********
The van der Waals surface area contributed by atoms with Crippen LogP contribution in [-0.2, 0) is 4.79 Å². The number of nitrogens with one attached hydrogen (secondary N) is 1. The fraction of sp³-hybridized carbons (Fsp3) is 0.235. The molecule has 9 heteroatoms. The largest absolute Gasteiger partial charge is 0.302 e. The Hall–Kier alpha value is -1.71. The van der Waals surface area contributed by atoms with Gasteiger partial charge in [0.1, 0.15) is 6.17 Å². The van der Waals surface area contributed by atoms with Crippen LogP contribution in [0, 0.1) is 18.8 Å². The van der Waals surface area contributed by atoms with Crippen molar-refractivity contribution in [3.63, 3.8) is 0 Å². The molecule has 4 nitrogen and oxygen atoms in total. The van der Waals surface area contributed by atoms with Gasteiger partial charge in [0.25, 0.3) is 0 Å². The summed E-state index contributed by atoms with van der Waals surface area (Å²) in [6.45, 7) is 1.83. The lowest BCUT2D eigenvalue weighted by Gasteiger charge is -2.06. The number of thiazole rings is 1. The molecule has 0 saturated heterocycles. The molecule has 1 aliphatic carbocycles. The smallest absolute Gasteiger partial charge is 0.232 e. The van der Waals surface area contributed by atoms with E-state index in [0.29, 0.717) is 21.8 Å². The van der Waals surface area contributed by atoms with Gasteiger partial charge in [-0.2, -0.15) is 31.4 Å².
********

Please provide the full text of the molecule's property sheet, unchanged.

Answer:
The van der Waals surface area contributed by atoms with Crippen LogP contribution in [-0.2, 0) is 4.79 Å². The number of nitrogens with one attached hydrogen (secondary N) is 1. The fraction of sp³-hybridized carbons (Fsp3) is 0.235. The molecule has 9 heteroatoms. The largest absolute Gasteiger partial charge is 0.302 e. The Hall–Kier alpha value is -1.71. The van der Waals surface area contributed by atoms with Gasteiger partial charge in [0.1, 0.15) is 6.17 Å². The van der Waals surface area contributed by atoms with Crippen LogP contribution in [0, 0.1) is 18.8 Å². The van der Waals surface area contributed by atoms with Crippen molar-refractivity contribution in [3.63, 3.8) is 0 Å². The molecule has 4 nitrogen and oxygen atoms in total. The van der Waals surface area contributed by atoms with Gasteiger partial charge in [0.25, 0.3) is 0 Å². The summed E-state index contributed by atoms with van der Waals surface area (Å²) in [6.45, 7) is 1.83. The lowest BCUT2D eigenvalue weighted by Gasteiger charge is -2.06. The number of thiazole rings is 1. The molecule has 0 saturated heterocycles. The molecule has 1 aliphatic carbocycles. The smallest absolute Gasteiger partial charge is 0.232 e. The van der Waals surface area contributed by atoms with E-state index in [0.29, 0.717) is 21.8 Å². The van der Waals surface area contributed by atoms with Gasteiger partial charge in [-0.2, -0.15) is 31.4 Å².